Tuesday, September 14, 2010

Characters welcome?

Despite my belief that long books are better in the winter, I dove headfirst into David Copperfield three weeks ago. I don't know why. I bought it at Barnes and Noble a few months ago, and suddenly, there was nothing I wanted to read more. I finished it over the weekend.

I liked it, overall. But I know this is one book that frequently has the "boring" charge brought against it, and I can sort of understand why. Most of the stuff that happens develops rather slowly, and there is quite a bit in there that's not relevant to the main plot, which in itself is hard to define, since it's just a coming-of-age story and you could argue that everything that happens to you while you're growing up is relevant in a coming-of-age story.

And it's all there in David Copperfield. We get treated to accounts of what he ate in the inn on his way back to boarding school, what the interior was like of every door he darkened, and lengthy scenes with random characters. I think Charles Dickens liked making interesting characters so much that he just couldn't restrain himself.

And all of the random characters are pretty interesting. His beautician-dwarf made me think of the beautician-dwarf in the Tales of The City book where Michael goes to London. The cheerful funeral outfitters were interesting too. My co-worker was coincidentally re-reading it at the same time and pointed out that there was a great deal of foreshadowing in the book, and she's definitely right. Steerforth is described in too glowing terms not to have a dark side, and Uriah Heep is just shady as hell. But really, the cahracters make this one. And I love character-driven books.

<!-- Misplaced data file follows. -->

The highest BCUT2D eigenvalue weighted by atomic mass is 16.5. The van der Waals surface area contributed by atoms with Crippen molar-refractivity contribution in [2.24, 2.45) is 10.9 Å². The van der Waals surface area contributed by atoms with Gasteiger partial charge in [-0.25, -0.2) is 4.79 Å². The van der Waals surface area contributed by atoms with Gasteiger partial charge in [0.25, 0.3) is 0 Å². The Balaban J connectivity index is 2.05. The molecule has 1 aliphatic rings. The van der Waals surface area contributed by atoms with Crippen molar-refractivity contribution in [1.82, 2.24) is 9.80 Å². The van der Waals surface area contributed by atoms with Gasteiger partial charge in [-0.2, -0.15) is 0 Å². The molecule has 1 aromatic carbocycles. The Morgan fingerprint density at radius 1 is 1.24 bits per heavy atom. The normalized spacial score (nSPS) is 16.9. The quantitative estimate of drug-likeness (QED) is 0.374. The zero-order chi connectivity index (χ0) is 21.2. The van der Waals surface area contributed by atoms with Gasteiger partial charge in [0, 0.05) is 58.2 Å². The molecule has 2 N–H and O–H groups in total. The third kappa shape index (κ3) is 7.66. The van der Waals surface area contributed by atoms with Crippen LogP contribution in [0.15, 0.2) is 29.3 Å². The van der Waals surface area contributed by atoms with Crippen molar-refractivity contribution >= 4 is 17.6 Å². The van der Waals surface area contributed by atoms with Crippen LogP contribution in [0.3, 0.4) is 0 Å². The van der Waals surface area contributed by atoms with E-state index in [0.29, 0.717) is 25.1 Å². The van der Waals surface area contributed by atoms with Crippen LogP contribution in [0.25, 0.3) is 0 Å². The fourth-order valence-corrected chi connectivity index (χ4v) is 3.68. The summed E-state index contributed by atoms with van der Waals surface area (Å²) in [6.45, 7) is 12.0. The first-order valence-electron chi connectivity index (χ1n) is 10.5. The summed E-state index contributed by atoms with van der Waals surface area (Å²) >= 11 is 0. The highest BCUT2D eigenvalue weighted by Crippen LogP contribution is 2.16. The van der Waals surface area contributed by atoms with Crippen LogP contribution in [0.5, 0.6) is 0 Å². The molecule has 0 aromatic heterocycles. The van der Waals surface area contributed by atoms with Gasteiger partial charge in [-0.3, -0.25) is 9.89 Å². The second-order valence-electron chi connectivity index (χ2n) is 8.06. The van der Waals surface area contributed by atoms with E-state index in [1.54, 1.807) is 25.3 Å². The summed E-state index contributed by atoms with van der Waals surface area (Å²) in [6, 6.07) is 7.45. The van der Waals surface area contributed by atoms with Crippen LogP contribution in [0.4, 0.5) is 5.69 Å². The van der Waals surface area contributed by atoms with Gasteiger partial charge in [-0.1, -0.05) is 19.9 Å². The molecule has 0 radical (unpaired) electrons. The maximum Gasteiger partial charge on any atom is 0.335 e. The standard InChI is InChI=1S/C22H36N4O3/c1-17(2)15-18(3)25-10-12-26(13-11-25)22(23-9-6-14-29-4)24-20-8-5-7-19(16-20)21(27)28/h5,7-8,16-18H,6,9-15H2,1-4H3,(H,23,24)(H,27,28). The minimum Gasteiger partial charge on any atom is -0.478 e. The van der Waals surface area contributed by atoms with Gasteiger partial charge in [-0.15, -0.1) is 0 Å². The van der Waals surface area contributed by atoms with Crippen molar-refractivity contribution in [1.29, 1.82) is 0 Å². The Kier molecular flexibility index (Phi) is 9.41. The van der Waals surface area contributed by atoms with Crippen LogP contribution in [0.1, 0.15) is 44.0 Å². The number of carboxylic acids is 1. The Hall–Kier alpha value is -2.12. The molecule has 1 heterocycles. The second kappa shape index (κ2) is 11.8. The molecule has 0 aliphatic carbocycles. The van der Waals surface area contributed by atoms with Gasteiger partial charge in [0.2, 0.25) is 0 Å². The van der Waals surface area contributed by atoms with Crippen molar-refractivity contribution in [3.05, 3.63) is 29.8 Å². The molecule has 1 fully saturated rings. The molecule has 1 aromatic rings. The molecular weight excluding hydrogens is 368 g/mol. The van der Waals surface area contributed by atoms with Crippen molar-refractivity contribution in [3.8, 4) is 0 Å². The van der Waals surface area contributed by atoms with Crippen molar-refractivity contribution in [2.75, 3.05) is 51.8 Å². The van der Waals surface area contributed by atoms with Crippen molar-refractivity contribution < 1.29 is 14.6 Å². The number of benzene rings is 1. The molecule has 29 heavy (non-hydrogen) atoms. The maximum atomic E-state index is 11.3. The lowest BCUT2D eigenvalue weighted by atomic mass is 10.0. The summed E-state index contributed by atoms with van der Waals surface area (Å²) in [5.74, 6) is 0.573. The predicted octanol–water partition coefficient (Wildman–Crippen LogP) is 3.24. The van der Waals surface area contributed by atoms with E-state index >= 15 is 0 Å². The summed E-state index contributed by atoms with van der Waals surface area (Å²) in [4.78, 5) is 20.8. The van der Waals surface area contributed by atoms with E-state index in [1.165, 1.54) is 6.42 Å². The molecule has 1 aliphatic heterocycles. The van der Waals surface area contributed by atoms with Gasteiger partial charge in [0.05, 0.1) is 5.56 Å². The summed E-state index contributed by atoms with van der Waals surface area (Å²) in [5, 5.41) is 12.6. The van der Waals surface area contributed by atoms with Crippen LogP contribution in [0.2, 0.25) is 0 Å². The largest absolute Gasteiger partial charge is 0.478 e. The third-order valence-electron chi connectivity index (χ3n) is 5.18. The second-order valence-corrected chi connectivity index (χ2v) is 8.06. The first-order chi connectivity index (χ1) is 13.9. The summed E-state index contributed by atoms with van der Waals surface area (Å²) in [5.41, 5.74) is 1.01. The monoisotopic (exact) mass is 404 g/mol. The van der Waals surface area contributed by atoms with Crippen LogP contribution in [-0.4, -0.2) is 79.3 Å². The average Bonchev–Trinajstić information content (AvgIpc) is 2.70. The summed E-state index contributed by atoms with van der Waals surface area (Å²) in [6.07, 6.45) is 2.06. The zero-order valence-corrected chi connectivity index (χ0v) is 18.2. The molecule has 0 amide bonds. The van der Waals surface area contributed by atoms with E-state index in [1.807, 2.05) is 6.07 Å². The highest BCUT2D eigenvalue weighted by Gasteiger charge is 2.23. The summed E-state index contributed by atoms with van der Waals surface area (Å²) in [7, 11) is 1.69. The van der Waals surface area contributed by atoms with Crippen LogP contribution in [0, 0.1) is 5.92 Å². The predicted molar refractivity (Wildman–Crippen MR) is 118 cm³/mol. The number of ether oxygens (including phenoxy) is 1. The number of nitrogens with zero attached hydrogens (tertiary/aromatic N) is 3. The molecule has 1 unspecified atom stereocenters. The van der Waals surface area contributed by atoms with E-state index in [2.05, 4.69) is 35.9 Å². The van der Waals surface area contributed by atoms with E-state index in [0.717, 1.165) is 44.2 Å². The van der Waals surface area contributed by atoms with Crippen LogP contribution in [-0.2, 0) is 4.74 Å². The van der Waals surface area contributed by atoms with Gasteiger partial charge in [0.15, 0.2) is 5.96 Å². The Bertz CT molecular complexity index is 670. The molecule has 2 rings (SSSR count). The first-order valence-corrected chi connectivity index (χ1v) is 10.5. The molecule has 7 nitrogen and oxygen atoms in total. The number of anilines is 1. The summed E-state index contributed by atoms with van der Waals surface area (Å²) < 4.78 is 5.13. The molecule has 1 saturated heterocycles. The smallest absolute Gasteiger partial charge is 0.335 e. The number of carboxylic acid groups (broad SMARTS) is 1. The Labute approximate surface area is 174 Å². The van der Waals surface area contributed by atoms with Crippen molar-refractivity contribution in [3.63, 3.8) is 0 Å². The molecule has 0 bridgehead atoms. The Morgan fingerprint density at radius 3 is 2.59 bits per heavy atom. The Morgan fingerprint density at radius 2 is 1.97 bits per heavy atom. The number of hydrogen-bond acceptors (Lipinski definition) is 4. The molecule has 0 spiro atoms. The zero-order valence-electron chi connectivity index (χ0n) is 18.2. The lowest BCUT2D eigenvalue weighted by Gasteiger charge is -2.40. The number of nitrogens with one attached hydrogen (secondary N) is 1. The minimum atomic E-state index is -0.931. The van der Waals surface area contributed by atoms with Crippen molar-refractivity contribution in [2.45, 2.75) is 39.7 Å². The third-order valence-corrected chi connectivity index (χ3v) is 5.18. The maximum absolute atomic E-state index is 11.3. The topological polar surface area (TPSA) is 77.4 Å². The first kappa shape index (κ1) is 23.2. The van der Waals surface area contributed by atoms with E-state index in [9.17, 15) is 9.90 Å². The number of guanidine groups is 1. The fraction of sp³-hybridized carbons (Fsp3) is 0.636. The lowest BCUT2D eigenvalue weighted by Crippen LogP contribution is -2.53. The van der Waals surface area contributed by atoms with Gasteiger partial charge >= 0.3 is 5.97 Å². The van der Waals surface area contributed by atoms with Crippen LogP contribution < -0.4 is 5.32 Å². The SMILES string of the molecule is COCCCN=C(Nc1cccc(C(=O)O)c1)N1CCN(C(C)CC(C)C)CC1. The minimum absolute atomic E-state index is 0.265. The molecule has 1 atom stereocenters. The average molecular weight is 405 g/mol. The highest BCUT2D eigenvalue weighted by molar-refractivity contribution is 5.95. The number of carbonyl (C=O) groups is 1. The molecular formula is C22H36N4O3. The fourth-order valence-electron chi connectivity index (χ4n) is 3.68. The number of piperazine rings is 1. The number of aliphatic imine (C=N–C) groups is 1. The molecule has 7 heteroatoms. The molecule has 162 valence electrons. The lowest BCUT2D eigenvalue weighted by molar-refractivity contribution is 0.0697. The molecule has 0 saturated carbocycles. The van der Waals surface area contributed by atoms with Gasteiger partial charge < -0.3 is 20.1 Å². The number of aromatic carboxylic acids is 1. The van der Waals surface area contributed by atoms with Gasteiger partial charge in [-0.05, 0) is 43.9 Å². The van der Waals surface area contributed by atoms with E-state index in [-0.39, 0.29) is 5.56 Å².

Even though I liked Great Expectations better (it was much funnier), I enjoyed David Copperfield so much that I picked up Our Mutual Friend and Ye Old Curiousity Shoppe this weekend at B&N.

1 comment:

kittens not kids said...


it's a gorgeous mix of sappy sentimentalism/pastoral and weirdos on parade.

You're right: Dickens loves the weirdos. NO ONE does better weirdos than he does, and they are hilarious. The main big plots, the goopy ones with Romance and Dreamy Young Men - that was Dickens doing hackwork. The real quality comes in the secondary and tertiary characters. the weirdos.
Old Curiosity Shop: the shop, in and of itself, doesn't appear for long in the novel. Think instead of the novel *itself* as the shop, full of curiosities. Mrs Jarley's Wax-works [more weirdos ahoy!] is just display of curiosities. it's recursive like that.
Oh Dick Swiveller! My favorite character in all of Literature!

Because I'm a dork of all time, I love the little details, like what young David eats at the inn. But you don't mention Mr Dick! and Aunt Betsy! and the sister-that-never-was, Betsy Trotwood!
and Little Em'ly (a name which I occasionally use on a certain lil emily cat that we both know).

Gadzooks I love Dickens.